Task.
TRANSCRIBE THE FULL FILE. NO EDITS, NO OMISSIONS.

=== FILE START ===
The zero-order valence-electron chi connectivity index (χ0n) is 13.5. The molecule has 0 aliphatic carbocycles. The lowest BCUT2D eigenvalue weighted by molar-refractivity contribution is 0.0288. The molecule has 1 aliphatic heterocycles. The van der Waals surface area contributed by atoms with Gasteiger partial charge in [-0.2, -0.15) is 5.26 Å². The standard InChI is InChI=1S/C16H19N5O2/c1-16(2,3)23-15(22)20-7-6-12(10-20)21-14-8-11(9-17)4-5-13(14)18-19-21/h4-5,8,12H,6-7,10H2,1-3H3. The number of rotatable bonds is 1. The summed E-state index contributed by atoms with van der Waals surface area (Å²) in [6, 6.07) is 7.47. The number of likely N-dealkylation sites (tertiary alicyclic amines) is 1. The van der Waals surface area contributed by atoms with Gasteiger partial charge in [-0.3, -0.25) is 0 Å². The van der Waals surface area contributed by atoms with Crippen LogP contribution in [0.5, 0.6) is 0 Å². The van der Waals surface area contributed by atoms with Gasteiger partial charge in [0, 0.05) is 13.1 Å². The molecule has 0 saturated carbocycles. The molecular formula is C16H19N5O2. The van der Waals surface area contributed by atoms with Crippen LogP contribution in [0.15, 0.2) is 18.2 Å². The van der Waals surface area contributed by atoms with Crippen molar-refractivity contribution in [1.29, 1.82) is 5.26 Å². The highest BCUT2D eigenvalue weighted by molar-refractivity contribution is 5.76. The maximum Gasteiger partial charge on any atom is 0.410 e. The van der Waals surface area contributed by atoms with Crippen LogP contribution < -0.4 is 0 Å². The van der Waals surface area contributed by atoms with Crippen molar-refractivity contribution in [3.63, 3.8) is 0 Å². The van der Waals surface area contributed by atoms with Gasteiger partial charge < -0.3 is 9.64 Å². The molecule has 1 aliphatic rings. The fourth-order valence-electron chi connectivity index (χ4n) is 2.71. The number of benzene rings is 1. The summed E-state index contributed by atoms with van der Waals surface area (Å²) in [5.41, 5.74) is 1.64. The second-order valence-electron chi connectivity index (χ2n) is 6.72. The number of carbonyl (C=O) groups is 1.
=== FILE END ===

The zero-order valence-electron chi connectivity index (χ0n) is 13.5. The molecule has 0 aliphatic carbocycles. The lowest BCUT2D eigenvalue weighted by molar-refractivity contribution is 0.0288. The molecule has 1 aliphatic heterocycles. The van der Waals surface area contributed by atoms with Gasteiger partial charge in [-0.2, -0.15) is 5.26 Å². The standard InChI is InChI=1S/C16H19N5O2/c1-16(2,3)23-15(22)20-7-6-12(10-20)21-14-8-11(9-17)4-5-13(14)18-19-21/h4-5,8,12H,6-7,10H2,1-3H3. The number of rotatable bonds is 1. The summed E-state index contributed by atoms with van der Waals surface area (Å²) in [6, 6.07) is 7.47. The number of likely N-dealkylation sites (tertiary alicyclic amines) is 1. The van der Waals surface area contributed by atoms with Gasteiger partial charge in [-0.3, -0.25) is 0 Å². The van der Waals surface area contributed by atoms with Crippen LogP contribution in [0.5, 0.6) is 0 Å². The van der Waals surface area contributed by atoms with Gasteiger partial charge in [0, 0.05) is 13.1 Å². The molecule has 0 saturated carbocycles. The molecular formula is C16H19N5O2. The van der Waals surface area contributed by atoms with Crippen LogP contribution in [0.15, 0.2) is 18.2 Å². The van der Waals surface area contributed by atoms with Crippen molar-refractivity contribution in [1.29, 1.82) is 5.26 Å². The highest BCUT2D eigenvalue weighted by molar-refractivity contribution is 5.76. The maximum Gasteiger partial charge on any atom is 0.410 e. The van der Waals surface area contributed by atoms with Crippen LogP contribution < -0.4 is 0 Å². The van der Waals surface area contributed by atoms with Crippen molar-refractivity contribution in [3.63, 3.8) is 0 Å². The van der Waals surface area contributed by atoms with Gasteiger partial charge < -0.3 is 9.64 Å². The molecule has 1 aliphatic rings. The fourth-order valence-electron chi connectivity index (χ4n) is 2.71. The number of benzene rings is 1. The summed E-state index contributed by atoms with van der Waals surface area (Å²) in [5.41, 5.74) is 1.64. The second-order valence-electron chi connectivity index (χ2n) is 6.72. The number of carbonyl (C=O) groups is 1.